As discussion continues on the original post in this series, I’ll admit I am more than a little intimidated to share my strategy with you. Ya’ll are smart mommies . . . you don’t need my silly plan! But I do. Writing it down and sharing the results makes me more accountable to stick with it. Even if I fail completely you can still read the comments . . . that’s where the good stuff is anyway (not that I agree with every perspective shared.)
Step 1: Create My Tribe
I keep reminding myself that though I believe in many of the attachment parenting ideals, we do not live in a tribal society. I don’t have numerous people living a stone’s throw away to help me with daily tasks. It’s just me and my husband. Our families live far away and we can only ask so much of our friends. We have to adjust to our situation the best we can.
~ Comment from Pippi on THAT Mom
So where were we? It’s hard to remember since I haven’t been getting much sleep lately. Hmm . . .sleep. Something about that subject seems vaguely familiar. Were we talking about sleep? Ah yes, I remember now! This series is devoted to avoiding THAT Mom. (If you don’t know who THAT Mom is, start here. However, if you don’t already know you probably don’t need to read this post!)
As Pippi duly noted, we don’t live in a tribal culture. Few moms have an extra pair of hands to hold baby and help with dinner while momma catches up on much needed sleep. Sadly, most of us moms have come to believe that help isn’t there because it isn’t necessary. We believe we should be able to do this all by ourselves.
Wrong. Wrong. Wrong. Wrong. WRONG!
The saying, “It takes a village,” wasn’t created in a focus group. It comes from experience. The nuclear family arrangement works in many ways when it comes to housework, but the fact remains that my toaster cannot supervise Katie while I crash for a few hours with Micah.
With few exceptions, most of us don’t have a tribe. But that doesn’t mean we don’t need one . . . it means we need to create one. Krippendorf did. And so did I.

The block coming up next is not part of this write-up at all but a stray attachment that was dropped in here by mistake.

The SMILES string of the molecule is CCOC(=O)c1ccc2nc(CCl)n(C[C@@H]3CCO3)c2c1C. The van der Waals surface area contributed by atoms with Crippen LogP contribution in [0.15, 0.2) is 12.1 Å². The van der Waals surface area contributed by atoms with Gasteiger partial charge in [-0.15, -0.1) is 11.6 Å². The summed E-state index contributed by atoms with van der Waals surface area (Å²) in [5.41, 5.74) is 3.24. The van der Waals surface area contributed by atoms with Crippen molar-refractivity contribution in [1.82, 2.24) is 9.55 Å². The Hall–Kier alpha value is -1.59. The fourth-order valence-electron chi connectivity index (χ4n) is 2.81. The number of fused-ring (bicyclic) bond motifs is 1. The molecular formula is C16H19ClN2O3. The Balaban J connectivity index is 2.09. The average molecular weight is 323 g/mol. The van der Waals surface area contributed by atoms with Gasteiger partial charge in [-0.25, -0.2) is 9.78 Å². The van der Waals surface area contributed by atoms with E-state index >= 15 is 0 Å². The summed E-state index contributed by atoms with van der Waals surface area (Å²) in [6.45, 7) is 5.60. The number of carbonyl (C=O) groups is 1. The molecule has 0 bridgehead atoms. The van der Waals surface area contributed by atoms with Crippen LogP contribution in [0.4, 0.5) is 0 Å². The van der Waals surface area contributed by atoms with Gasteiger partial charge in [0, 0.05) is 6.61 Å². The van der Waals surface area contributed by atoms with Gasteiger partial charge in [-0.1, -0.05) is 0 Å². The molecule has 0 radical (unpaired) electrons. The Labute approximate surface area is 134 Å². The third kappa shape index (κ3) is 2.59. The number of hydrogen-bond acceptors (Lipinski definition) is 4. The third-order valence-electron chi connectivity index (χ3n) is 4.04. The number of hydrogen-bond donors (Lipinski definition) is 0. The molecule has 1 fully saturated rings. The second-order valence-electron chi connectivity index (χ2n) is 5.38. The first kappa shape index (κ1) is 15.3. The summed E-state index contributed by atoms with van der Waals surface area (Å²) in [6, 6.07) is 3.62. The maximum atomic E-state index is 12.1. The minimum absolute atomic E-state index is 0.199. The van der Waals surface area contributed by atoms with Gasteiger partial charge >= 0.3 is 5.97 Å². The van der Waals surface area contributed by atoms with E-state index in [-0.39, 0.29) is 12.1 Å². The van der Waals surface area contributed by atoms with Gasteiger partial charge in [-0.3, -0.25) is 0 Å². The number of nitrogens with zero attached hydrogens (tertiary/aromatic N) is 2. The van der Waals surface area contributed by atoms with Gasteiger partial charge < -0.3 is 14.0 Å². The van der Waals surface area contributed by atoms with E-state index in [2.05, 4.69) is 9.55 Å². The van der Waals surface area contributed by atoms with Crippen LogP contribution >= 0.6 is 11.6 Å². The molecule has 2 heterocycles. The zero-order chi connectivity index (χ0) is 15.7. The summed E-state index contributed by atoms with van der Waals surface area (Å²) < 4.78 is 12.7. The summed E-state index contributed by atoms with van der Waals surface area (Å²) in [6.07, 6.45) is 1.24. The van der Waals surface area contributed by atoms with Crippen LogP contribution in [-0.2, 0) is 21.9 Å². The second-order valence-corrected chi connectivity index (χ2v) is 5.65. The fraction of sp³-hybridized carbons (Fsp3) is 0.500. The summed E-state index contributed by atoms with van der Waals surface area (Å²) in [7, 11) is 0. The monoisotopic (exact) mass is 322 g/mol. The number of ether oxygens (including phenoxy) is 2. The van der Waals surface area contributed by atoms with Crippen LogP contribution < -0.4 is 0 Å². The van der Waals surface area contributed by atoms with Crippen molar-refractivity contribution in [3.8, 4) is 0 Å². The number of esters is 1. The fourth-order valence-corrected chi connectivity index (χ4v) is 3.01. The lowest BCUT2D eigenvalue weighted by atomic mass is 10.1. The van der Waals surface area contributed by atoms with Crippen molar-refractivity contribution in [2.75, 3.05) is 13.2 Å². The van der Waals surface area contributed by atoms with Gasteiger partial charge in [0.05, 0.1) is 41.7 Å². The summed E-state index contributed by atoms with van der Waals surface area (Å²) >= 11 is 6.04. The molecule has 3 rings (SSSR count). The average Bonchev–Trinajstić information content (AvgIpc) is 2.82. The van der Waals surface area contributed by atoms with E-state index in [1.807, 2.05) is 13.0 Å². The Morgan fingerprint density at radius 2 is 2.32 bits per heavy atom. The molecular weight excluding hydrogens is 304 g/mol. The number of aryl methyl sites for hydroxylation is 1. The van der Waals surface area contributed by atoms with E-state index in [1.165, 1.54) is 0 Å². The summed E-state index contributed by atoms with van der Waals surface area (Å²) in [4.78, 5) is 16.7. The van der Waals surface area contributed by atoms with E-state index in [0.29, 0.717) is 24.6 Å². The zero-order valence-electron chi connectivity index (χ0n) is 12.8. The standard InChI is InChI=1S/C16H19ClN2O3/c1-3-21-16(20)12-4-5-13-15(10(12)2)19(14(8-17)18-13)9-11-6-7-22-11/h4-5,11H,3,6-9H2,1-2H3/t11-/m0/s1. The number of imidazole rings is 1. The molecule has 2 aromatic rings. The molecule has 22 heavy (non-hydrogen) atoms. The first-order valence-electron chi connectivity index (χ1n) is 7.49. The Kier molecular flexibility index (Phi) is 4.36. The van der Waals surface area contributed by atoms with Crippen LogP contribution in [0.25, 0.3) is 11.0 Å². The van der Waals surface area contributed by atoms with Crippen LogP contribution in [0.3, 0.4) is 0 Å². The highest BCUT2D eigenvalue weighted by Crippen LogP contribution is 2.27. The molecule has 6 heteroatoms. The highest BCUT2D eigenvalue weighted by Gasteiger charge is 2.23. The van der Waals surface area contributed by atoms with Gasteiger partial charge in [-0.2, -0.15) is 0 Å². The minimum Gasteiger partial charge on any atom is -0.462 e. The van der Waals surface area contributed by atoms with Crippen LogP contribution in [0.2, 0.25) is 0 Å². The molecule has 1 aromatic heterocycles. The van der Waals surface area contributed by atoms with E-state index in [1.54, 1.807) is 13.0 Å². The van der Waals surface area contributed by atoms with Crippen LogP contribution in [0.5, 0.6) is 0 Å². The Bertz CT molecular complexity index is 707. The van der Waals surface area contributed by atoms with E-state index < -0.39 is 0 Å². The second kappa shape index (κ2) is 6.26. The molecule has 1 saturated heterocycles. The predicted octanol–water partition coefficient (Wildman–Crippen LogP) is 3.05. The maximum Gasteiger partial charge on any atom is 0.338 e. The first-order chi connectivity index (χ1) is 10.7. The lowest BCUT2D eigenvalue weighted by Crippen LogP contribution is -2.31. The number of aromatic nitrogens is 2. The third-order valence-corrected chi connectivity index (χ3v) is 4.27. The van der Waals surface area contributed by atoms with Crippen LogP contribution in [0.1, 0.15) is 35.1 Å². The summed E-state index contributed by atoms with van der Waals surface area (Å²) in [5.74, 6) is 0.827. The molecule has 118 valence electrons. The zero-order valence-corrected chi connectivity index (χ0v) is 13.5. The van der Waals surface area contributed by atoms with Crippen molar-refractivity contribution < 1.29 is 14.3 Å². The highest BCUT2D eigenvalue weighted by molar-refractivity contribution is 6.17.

For Daniel and I, creating our tribe meant intentionally living within five minutes of extended family. You are probably trying not to hate me right now. I get that.
What am I talking about?
You may be thinking, “Wait a sec, I thought this was supposed to be your plan to get sleep without letting Micah cry it out. Why are we talking about tribes?“
Good question. If there’s anything I’ve learned in the past few weeks, it’s that there’s a learning curve associated with this experiment. I tried the 90 minute sleep cycle for a few days. At first it worked beautifully. Then, disaster. Overtired baby. Overtired mommy. Maybe I should have actually READ the book before trying to implement it!
No matter how knowledgeable I become, there will always be an “experimental” factor with each new child I welcome. There are going to be failed attempts, missed naps, and meltdowns. I need some margin for error. If I try something new and it BOMBS, my tribe sometimes (but not always) helps out by watching Katie while I grab an extra nap. It helps me get back on track. The setup is not perfect and we make compromises where necessary, but it helps.
If you’re reading this there’s a good chance you’re working on your own sleep experiment. Maybe you don’t have family nearby and you’re thinking this step is totally impractical. Maybe so. I debated writing about it for that reason, but since it’s part of my strategy it felt like the honest thing to do.
Wondering if there’s a way to make this work for you? In my next post I’ll share some ideas that may help. In the meantime I’d love to hear from you!
What Do YOU Do?
Question #1: What are some of the creative ways you’ve pulled people into your tribe for additional support? I know some of you have gone it completely alone, but others have leaned on relatives, friends, neighbors, or others.
Question #2: When family lives far away, can you lean on friends, or do you worry too much that they’ll think you cannot handle mommyhood?
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